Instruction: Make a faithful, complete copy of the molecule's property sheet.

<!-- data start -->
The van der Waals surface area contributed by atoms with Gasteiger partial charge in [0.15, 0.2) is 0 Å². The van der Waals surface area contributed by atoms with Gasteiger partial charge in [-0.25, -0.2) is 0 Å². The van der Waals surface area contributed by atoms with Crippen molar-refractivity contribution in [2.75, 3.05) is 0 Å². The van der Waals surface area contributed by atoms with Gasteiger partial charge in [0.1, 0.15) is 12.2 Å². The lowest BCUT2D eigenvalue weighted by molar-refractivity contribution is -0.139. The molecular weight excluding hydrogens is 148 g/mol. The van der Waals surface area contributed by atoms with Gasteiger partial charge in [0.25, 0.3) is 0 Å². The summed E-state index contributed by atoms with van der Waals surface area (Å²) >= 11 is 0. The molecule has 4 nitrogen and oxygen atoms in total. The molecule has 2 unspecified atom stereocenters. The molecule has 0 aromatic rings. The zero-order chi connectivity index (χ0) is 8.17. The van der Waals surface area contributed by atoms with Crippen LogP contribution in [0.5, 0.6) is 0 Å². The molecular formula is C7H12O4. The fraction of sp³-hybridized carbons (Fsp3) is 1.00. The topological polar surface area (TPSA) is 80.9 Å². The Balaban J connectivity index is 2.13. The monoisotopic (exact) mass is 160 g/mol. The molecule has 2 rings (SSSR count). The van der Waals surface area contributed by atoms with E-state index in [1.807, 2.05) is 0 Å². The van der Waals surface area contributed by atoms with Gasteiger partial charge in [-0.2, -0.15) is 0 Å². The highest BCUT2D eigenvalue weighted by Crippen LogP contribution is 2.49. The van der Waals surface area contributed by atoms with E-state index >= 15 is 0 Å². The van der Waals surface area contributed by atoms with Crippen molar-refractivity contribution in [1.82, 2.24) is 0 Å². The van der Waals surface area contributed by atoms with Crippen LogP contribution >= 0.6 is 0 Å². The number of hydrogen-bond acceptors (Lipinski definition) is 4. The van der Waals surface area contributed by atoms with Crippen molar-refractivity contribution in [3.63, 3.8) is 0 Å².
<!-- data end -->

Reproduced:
The van der Waals surface area contributed by atoms with Gasteiger partial charge in [0.15, 0.2) is 0 Å². The van der Waals surface area contributed by atoms with Gasteiger partial charge in [-0.25, -0.2) is 0 Å². The van der Waals surface area contributed by atoms with Crippen molar-refractivity contribution in [2.75, 3.05) is 0 Å². The van der Waals surface area contributed by atoms with Gasteiger partial charge in [0.1, 0.15) is 12.2 Å². The lowest BCUT2D eigenvalue weighted by molar-refractivity contribution is -0.139. The molecular weight excluding hydrogens is 148 g/mol. The van der Waals surface area contributed by atoms with Gasteiger partial charge in [0.25, 0.3) is 0 Å². The summed E-state index contributed by atoms with van der Waals surface area (Å²) >= 11 is 0. The molecule has 4 nitrogen and oxygen atoms in total. The molecule has 2 unspecified atom stereocenters. The molecule has 0 aromatic rings. The zero-order chi connectivity index (χ0) is 8.17. The van der Waals surface area contributed by atoms with Crippen LogP contribution in [0.5, 0.6) is 0 Å². The molecular formula is C7H12O4. The fraction of sp³-hybridized carbons (Fsp3) is 1.00. The topological polar surface area (TPSA) is 80.9 Å². The Balaban J connectivity index is 2.13. The monoisotopic (exact) mass is 160 g/mol. The molecule has 2 rings (SSSR count). The van der Waals surface area contributed by atoms with E-state index in [1.807, 2.05) is 0 Å². The van der Waals surface area contributed by atoms with Gasteiger partial charge in [-0.2, -0.15) is 0 Å². The highest BCUT2D eigenvalue weighted by Crippen LogP contribution is 2.49. The van der Waals surface area contributed by atoms with E-state index >= 15 is 0 Å². The van der Waals surface area contributed by atoms with Crippen molar-refractivity contribution in [1.82, 2.24) is 0 Å². The van der Waals surface area contributed by atoms with Crippen LogP contribution >= 0.6 is 0 Å². The number of hydrogen-bond acceptors (Lipinski definition) is 4. The van der Waals surface area contributed by atoms with Crippen molar-refractivity contribution in [3.63, 3.8) is 0 Å².